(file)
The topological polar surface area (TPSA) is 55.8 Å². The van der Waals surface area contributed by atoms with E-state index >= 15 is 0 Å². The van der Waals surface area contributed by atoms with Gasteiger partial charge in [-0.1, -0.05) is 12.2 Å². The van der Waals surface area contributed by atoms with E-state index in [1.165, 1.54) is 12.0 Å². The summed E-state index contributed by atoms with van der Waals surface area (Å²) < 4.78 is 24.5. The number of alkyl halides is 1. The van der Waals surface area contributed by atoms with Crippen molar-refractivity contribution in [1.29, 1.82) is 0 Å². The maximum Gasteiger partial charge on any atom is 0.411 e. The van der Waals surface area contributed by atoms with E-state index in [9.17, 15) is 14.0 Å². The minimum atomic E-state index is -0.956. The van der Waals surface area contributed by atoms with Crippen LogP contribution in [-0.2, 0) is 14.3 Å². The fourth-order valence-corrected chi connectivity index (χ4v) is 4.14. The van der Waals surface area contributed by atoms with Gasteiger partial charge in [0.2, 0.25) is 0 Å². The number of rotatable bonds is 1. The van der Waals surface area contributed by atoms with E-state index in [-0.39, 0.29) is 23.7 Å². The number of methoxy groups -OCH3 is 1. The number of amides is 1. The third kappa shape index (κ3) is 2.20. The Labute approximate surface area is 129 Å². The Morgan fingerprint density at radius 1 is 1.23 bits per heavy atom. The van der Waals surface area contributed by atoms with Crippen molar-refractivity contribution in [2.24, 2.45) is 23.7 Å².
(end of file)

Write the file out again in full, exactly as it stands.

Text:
The topological polar surface area (TPSA) is 55.8 Å². The van der Waals surface area contributed by atoms with E-state index >= 15 is 0 Å². The van der Waals surface area contributed by atoms with Gasteiger partial charge in [-0.1, -0.05) is 12.2 Å². The van der Waals surface area contributed by atoms with E-state index in [1.165, 1.54) is 12.0 Å². The summed E-state index contributed by atoms with van der Waals surface area (Å²) < 4.78 is 24.5. The number of alkyl halides is 1. The van der Waals surface area contributed by atoms with Crippen molar-refractivity contribution in [1.29, 1.82) is 0 Å². The maximum Gasteiger partial charge on any atom is 0.411 e. The van der Waals surface area contributed by atoms with E-state index in [9.17, 15) is 14.0 Å². The minimum atomic E-state index is -0.956. The van der Waals surface area contributed by atoms with Crippen LogP contribution in [-0.2, 0) is 14.3 Å². The fourth-order valence-corrected chi connectivity index (χ4v) is 4.14. The van der Waals surface area contributed by atoms with Gasteiger partial charge in [0.2, 0.25) is 0 Å². The number of rotatable bonds is 1. The van der Waals surface area contributed by atoms with E-state index in [-0.39, 0.29) is 23.7 Å². The number of methoxy groups -OCH3 is 1. The number of amides is 1. The third kappa shape index (κ3) is 2.20. The Labute approximate surface area is 129 Å². The Morgan fingerprint density at radius 1 is 1.23 bits per heavy atom. The van der Waals surface area contributed by atoms with Crippen molar-refractivity contribution in [2.24, 2.45) is 23.7 Å².